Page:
Chrome remembers and syncs passwords between your devices, as well as text entered into forms. If you do not trust this method of storing important data, you can disable saving passwords and forms. Instead, you can use, for example, KeePass, an open-source password manager.
Setting up site actions
In the “Content Settings” you can see how your data, for example cookies, will be handled by the sites you visit. By activating the option “Delete local data when closing the browser”, you can automatically clean the login data and site settings when you exit the browser. Or you can completely prohibit cookies in the browser. However, then you are unlikely to log in anywhere. But it will become a little more difficult to identify you.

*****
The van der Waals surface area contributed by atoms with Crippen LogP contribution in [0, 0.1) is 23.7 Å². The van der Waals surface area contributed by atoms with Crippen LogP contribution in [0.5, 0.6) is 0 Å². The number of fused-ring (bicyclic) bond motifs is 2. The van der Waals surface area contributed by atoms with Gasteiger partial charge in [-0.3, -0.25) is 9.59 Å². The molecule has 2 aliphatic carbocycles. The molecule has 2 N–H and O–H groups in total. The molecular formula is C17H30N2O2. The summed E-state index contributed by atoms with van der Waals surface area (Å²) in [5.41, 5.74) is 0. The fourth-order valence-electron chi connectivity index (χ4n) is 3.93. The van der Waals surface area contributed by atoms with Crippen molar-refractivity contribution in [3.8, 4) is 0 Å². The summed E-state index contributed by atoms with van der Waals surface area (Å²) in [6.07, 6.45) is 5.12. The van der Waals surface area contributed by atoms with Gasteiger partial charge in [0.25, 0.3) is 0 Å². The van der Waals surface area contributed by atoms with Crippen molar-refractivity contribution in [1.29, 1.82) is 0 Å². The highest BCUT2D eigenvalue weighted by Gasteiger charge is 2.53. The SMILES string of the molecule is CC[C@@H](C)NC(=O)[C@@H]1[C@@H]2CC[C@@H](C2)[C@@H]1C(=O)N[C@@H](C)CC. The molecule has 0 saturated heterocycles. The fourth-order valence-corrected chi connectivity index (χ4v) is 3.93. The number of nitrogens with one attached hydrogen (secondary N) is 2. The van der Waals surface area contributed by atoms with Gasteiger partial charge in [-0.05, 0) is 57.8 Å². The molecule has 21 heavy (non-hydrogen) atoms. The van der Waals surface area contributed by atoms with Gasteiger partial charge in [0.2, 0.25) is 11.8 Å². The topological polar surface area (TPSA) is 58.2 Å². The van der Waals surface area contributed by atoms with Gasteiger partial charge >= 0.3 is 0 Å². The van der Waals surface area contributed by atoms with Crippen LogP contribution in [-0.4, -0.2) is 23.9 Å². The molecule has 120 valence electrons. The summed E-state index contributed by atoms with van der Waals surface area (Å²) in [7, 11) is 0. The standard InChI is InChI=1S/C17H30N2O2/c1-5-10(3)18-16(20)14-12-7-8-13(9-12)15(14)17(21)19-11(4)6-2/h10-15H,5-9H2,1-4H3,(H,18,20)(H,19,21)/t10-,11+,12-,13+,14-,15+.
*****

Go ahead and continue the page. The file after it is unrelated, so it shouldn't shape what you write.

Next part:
In addition, the “Content Settings” disables access of websites to your location.
Trying alternatives to Chrome
If all these half-measures seem insufficient to you, and you want to use Chrome, here are a few options for Chromium-powered browsers that will not send your data to someone else.